Taking It To The Next Level

2015 is going to be a big year in a lot of different ways, all related to music.  I'll be traveling to Memphis in January to compete in the International Blues Challenge, an amazing opportunity to introduce myself to a new audience and forge new friendships and connections in the industry. Spring/Summer tour will kick off a return engagement at the Florida Folk Festival and lead me to gigs both new and familiar.  Then, I'll be heading back to the west coast for a major fall tour that will include no less than six states that I've never performed in before.  Somewhere before all that goes down, I'll release five albums, publish four new books and produce dozens of new episodes of "Dulcimerica", sharing some of the emerging skills that I've been working so hard to present.  It's already shaping up to be an epic year and 2014 isn't even close to being over yet.

In the past couple of years, as I appear in larger venues and receive more notice, it's come up on more than one occasion that I should be seeking some kind of representation.  Up to this point, I've been booking my own shows, making the contacts, following through (when I remember to) and being blessed by the persistent and inventive souls who reach out and invite me to some of the coolest gigs I've ever had the pleasure of attending.  More than once, someone has mentioned something to me about the Folk Alliance, which is the largest gathering of folkies in the country, sort of like SXSW is to popular music (not saying that folk music isn't popular, but you know what I mean.)  If you're a touring artist looking to get noticed by the people who book the big festivals and represent the hot folk acts, this is where you want to be.  Kind of like Nashville, but nowhere near the place.

So, I decided to be proactive, for once, and throw my hat into that ring.  I joined up as a member and submitted to be a showcase artist for the conference and camp in February.  If I'm accepted, and I think there's a good chance that I might be, then I'll travel to Kansas City, Missouri and prepare to network my eyeballs out in the hopes of snagging some representation or maybe even a record contract.

Believe it or not, I've never been quite good at the business side of music; I like to pick and I like to write.  The act of selling myself hardcore is not something that comes naturally and there are better people than I who are really good at doing this sort of thing.  The great gigs I've lucked into thus far have been graciously dropped into my lap and I'm very grateful for them.  And in order to keep that kind of momentum going, the promo machine can never stop.  It has to run night and day, seven days a week.  I'm my only employee, with the internet as my intern and it's a mixed bag of success, but I do it because exposure equals gigs and gigs equals money and money equals a living wage.  I enjoy living. And I'm really not very good at anything besides making music, so I'm heaping all of my eggs into this particular basket.  Of course, the amount of time that I spend swimming through admin through social media and sending off electronic press kits to festival organizers could be spent sitting down with one of my instruments and, you know, getting better at playing them, or writing new material and challenging myself to learn new skills. Doing it all takes sheer force of will, especially for someone absolutely riddled with ADHD and prone to distractions.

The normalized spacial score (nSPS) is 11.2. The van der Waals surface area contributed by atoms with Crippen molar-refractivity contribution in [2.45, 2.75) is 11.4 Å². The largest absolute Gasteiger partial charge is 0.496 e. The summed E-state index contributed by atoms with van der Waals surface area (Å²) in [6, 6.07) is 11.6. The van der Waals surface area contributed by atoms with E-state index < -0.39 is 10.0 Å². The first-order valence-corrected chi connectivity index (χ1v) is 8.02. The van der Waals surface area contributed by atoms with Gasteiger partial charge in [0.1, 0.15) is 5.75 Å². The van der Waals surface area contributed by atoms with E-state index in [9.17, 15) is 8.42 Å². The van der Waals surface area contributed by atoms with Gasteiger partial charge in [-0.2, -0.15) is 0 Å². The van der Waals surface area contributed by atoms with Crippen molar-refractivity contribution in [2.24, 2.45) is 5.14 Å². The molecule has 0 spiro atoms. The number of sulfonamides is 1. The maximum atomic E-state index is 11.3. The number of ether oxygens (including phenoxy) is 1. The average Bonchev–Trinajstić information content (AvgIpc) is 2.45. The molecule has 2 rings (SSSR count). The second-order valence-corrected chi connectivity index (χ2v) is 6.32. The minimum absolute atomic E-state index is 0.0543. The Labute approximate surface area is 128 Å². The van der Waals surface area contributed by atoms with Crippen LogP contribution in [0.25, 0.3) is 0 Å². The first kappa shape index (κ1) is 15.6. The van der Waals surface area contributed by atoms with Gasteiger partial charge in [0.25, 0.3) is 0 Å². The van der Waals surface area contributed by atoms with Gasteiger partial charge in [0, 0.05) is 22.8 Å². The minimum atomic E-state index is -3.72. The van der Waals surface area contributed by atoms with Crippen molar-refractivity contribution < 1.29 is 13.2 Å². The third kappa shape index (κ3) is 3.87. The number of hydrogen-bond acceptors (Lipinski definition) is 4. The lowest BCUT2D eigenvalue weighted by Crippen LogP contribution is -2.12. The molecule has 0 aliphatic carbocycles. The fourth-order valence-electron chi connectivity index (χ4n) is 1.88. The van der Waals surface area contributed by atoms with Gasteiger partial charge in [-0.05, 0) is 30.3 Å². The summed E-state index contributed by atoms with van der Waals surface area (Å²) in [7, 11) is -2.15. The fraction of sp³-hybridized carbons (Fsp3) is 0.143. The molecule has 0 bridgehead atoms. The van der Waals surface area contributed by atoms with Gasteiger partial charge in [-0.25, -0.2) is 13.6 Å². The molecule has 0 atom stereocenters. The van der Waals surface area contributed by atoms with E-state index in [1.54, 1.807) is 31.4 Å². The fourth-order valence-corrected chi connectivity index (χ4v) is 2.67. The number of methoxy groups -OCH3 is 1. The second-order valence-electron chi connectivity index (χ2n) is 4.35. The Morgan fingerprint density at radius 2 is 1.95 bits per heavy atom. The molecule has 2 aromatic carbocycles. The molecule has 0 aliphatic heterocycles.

With solid representation, I could spend more time pushing the limits and less time burning the candle at both ends (though I've been known to love a little wax dripping, it does hurt after too much of it.)

It's been quite the journey to get to this point.  It wasn't that long ago that I was clearing rooms and waiting for the phone to ring, but I had to fight like the dickens to get here and this is no time to ease off of the gas pedal; so I'm swinging for the fences in 2015.

I appreciate every single one of you that has joined me for this journey.  At the very core of it all is simply a desire to make music and share that music with others, whether it be on stage or in the classroom.  I hope that you get as much out of it as I do and, perhaps one of these days, you'll find yourself in the very same situation.

It sounds squirrely, but I wish that for you.  It's a good problem to have, needing a staff to help you with your career.  And if you've got the gumption and the passion for it, then saddle up, me buckos.  Let's go for a wild ride into the sunset together.

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